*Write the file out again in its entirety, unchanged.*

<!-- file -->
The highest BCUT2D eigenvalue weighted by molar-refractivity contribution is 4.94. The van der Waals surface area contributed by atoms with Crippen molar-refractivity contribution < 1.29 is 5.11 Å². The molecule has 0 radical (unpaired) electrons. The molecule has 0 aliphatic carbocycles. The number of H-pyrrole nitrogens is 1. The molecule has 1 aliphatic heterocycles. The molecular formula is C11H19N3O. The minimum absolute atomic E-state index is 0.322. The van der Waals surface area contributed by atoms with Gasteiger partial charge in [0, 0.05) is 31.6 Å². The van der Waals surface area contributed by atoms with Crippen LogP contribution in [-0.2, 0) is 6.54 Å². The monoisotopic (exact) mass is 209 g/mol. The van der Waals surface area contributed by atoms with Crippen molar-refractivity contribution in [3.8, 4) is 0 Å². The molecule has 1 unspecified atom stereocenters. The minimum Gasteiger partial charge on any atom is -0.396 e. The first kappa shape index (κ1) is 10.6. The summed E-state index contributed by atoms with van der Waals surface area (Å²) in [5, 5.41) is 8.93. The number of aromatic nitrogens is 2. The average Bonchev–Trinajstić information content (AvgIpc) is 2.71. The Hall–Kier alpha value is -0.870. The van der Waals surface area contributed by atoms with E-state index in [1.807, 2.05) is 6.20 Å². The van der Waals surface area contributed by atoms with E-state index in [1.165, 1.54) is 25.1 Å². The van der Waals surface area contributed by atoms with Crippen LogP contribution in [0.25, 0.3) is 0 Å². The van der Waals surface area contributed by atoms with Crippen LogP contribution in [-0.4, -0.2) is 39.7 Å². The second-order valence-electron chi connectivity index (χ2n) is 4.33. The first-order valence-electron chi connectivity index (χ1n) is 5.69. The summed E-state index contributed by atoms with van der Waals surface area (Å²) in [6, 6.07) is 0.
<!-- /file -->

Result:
The highest BCUT2D eigenvalue weighted by molar-refractivity contribution is 4.94. The van der Waals surface area contributed by atoms with Crippen molar-refractivity contribution < 1.29 is 5.11 Å². The molecule has 0 radical (unpaired) electrons. The molecule has 0 aliphatic carbocycles. The number of H-pyrrole nitrogens is 1. The molecule has 1 aliphatic heterocycles. The molecular formula is C11H19N3O. The minimum absolute atomic E-state index is 0.322. The van der Waals surface area contributed by atoms with Gasteiger partial charge in [0, 0.05) is 31.6 Å². The van der Waals surface area contributed by atoms with Crippen LogP contribution in [-0.2, 0) is 6.54 Å². The monoisotopic (exact) mass is 209 g/mol. The van der Waals surface area contributed by atoms with Crippen molar-refractivity contribution in [3.8, 4) is 0 Å². The molecule has 1 unspecified atom stereocenters. The minimum Gasteiger partial charge on any atom is -0.396 e. The first kappa shape index (κ1) is 10.6. The summed E-state index contributed by atoms with van der Waals surface area (Å²) in [5, 5.41) is 8.93. The number of aromatic nitrogens is 2. The average Bonchev–Trinajstić information content (AvgIpc) is 2.71. The Hall–Kier alpha value is -0.870. The van der Waals surface area contributed by atoms with E-state index in [1.807, 2.05) is 6.20 Å². The van der Waals surface area contributed by atoms with E-state index in [1.165, 1.54) is 25.1 Å². The van der Waals surface area contributed by atoms with Crippen LogP contribution in [0.25, 0.3) is 0 Å². The van der Waals surface area contributed by atoms with Crippen LogP contribution in [-0.4, -0.2) is 39.7 Å². The second-order valence-electron chi connectivity index (χ2n) is 4.33. The first-order valence-electron chi connectivity index (χ1n) is 5.69. The summed E-state index contributed by atoms with van der Waals surface area (Å²) in [6, 6.07) is 0.